Well, maybe my bias to matte/lustre is because the studios I've worked for didn't do industrial/commercial work - only portraits & people, weddings, etc. I've never really worked with industrial/commercial stuff.


                  • #10
                    I wish I could get decent matte around here. All my local printers use a matte paper that is very rough and actually ruins the prints, one can see the roughness of the paper spoiling an otherwise smooth image.


                    • #11
                      Why is that anyway? When I think in terms of matte I think dull with no shine as in paint but in photo prints matte means shiny but on a bumpy surface to lesson it a bit. The old photos from years back were printed on matte paper that was true matte paper. Most printer can't even come close to that these days.


                      • #12
                        I've been on a mini mission to find a good matte print.
                        From some online information I've read, I think what
                        I'm looking for is an "N" surface print. Does that sound right?

                        The paper I want is like Epson Heavyweight Matte, but I don't want an inkjet - just the same type of finish.
                        If anyone knows of an online place, or national chain, I would love to know.


                        • #13
                          Back when I was using an outside printer and needed that old fashioned matte look, I got matte finishing spray for art and photos and sprayed the glossy photo. It worked great. It was the closest thing to an old fashion print I'd seen minus the thickness of the old time photo paper. Still would like to know a place as well but when I enquired I was told they don't make that kind of paper. Good luck on your quest Vikki and do let us know if you make any headway.


                          • #14
                            N surface is a soft matte (Luster or Satin)
                            E surface is a hard matte with deeper texture (which may be what Charles was referring to)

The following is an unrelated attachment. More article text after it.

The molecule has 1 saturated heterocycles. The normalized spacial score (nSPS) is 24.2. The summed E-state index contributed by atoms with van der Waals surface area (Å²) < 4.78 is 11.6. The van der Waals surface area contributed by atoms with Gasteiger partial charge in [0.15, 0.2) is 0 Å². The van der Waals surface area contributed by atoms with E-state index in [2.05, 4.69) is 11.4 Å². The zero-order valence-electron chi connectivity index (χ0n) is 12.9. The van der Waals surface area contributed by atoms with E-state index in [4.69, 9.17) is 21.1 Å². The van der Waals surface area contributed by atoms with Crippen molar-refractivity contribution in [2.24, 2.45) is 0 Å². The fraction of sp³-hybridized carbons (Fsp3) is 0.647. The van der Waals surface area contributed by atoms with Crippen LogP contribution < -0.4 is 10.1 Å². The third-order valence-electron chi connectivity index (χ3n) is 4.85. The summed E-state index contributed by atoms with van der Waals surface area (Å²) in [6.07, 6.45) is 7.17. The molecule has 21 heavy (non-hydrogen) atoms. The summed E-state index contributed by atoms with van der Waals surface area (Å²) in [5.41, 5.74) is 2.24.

F surface is glossy

                            (N surface is the type they use at Wal-Mart - at least it is at my local one so I'm guessing they all do...)

                            That all applies to color paper. With black & white paper, the surfaces with the same letter indications are a bit different in texture type. A good camera shop that sells darkroom supplies should have a sample book so that you can see actual prints made on each of the types of surfaces they sell. If they don't have one available, they should be able to get one. I know Kodak has sample books that they provide to resellers (you may even be able to contact Kodak yourself and get a paper sample book - not sure if they give those out to just anyone or what one would cost, but maybe a local camera store can even order one for you). I think Ilford provides sample books too, but that's BW paper. Even if you don't intend to buy photo paper and process images yourself, that should help you to be able to tell the lab you're using what paper it is that you want...

                            Art spray is a good option. I've used it myself and really like the look. But it's delicate and can be easily damaged when used on RC paper, which is something that clients should probably be told about so that they're careful when handling the prints. It should also be matted and never put directly against the glass when framing.

                            Modern color papers are virtually all RC, so I don't know of any that have that old fashioned, dull, truly matte look that was common in BW. The only way to get that look is to have a BW fibre print made and actually hand color it the old fashioned way...
                            Last edited by Jakaleena; 09-28-2002, 03:22 AM.


                            • #15
                              Hi all!

                              Maybe I can help a little. As Jakaleena was saying almost all papers used by labs are RC, meaning resin coated. In other words a plastic coating. When DJ was referring to the old fashion look that would be a fiber based paper. It had more depth to it. Also it allowed for many types of toning that the RC's can't absorb. Beautiful colors were available such as selenium, copper, gold and even sepia was done with toner. On the plus side this gave the prints almost a three dimensional effect. Really beautiful and long lasting. On the minus side (cough cough) VERY toxic. Most of us stopped using toners years ago. Also MATTE SPRAYS which can be toxic if inhaled.